Again a popular "Christian celebrity" said something outrageous about the Bible and the Christian belief system. Michael Gungor, contemporary Christian music artist, actually says the first eleven chapters of Genesis are poetry, not true narrative. But yesterday a prominent Creation apologist talked back to him.
Michael Gungor leads the popular contemporary Christian music band named Gungor. Earlier this year, he returned to a theme he first sounded two years ago. He explained it on his site, in his essay A Worshiping Evolutionist. In it he observed Genesis is a poem. He sees the phrase "and God said that it was good,' not as an important note, but as a recurring theme. Heather Clark, at Christian News Network, treated the controversy on August 6. She discussed Gungor's departure from a literal Genesis, and how his fans took it. (Some did not like it at all.) But Michael Gungor didn't stop talking about it. In fact, as Heather Clark wrote today, Michael Gungor now says Jesus might have lied when He cited Adam and Noah as historical characters.
Ken Ham, head of Answers in Genesis, answered Michael Gungor sharply yesterday. "Outrageous," he said of Gungor's claims. Ham objected most of all when Gungor said this: "No reasonable person takes the entire Bible completely literally." That, said Ham, was bad enough. Then Gungor and radio host Mike McHargue doubled down on that statement in an August 11, 2014 podcast. Michael Gungor explained it this way: "And even if He was wrong, even if He did believe that Noah was a historical person, or Adam was a historical person, and ended up being wrong, I don’t understand how that even would deny the divinity of Christ. . . . The point is it wouldn’t freak me out if He was wrong about it, in His human side. But I still don’t see the issue. If Noah and Adam were mythical ideas, the point of what Jesus was saying still applies to me."
Ken Ham, in yesterday's answer, was having none of that. "So not only does Michael Gungor deny the historical accuracy of the creation and Flood accounts—but he believes Jesus Christ was probably wrong, too! Or worse yet, that Christ might have just lied to the Jews about it. This is a sad place for a professing Christian to be in," Ham said. He called for prayer for Michael Gungor. He also said Gungor made the same mistake many others made: accepted science as somehow less fallible than God's Word.
Walter T. Brown, of the Center for Scientific Creation, agrees. Today he repeated to this Examiner what he includes in his next edition of his book, In the Beginning: Compelling Evidence for Creation and the Flood. He discusses differences between "theistic evolution" and the literal creation account. As he explained today, "A man who attends my church, came to see me several times. He laid out his position as I print it. I wrote it down and asked him, 'Is that your position?' And he said, 'Yes.'"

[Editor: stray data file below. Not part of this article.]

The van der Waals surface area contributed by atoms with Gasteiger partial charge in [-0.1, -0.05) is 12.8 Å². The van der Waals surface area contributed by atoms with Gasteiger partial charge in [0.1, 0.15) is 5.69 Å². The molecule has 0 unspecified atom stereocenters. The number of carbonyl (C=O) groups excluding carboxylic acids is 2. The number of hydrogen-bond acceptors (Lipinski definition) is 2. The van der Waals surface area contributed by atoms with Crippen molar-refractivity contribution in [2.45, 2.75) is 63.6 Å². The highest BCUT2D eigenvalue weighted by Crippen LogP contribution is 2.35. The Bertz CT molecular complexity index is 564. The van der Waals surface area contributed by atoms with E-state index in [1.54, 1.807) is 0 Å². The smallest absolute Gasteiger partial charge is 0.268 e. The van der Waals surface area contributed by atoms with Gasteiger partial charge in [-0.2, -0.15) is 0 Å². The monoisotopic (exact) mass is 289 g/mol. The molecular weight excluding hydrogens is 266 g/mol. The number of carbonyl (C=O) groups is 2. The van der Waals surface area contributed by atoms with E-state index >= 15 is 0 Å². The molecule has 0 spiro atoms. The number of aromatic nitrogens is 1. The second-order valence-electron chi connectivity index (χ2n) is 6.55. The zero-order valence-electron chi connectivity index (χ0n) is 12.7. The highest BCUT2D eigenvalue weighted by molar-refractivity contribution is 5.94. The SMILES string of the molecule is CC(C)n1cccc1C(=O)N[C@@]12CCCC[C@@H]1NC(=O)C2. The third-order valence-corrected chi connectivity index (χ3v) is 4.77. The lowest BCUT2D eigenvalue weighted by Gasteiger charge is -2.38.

That position reads in part: "People living in biblical times did not have the scientific knowledge to understand how the universe, earth, and all life evolved. Therefore, Jesus did not try to clarify the allegorical statements and misleading history presented in the scriptures (especially Genesis 1–11)." And that the writers of the Old and New Testament books were no better informed than the ordinary folks. Brown attacked that head-on. "Jesus always spoke the truth," he says. "In fact, He said He was the truth (Jn 14:6), and scripture is the truth (Jn 17:17). Certainly, Jesus knew the truth, because He was there in the beginning, and all things came into being through Him. (Jn 1:3) To say that Jesus knew the Bible contained false history, but didn’t want to tell people the truth, belies who Jesus was. He didn’t hide false ideas; He exposed them. He called the Old Testament writers, including Moses, who compiled Genesis 1–11, prophets. (Jn 5:46–47) By definition, prophets, when speaking God’s message, always spoke the truth. False prophets were stoned to death."
Brown goes on to cite sixty-eight separate mentions of Genesis chapters 1-11 in the New Testament. Some come from Jesus, some from Paul of Tarsus, and some from John the Apostle. Brown's point: Jesus mentioned Adam and Noah as historical figures far too often to be yielding to popular tradition.
Brown also agreed that Jesus challenged the Pharisees on their tradition-bound ways of doing things. If He were not afraid to do that, He would not be afraid to correct the people, if they did misconceive the science of creation. If Jesus treated Genesis literally, says brown, so should we.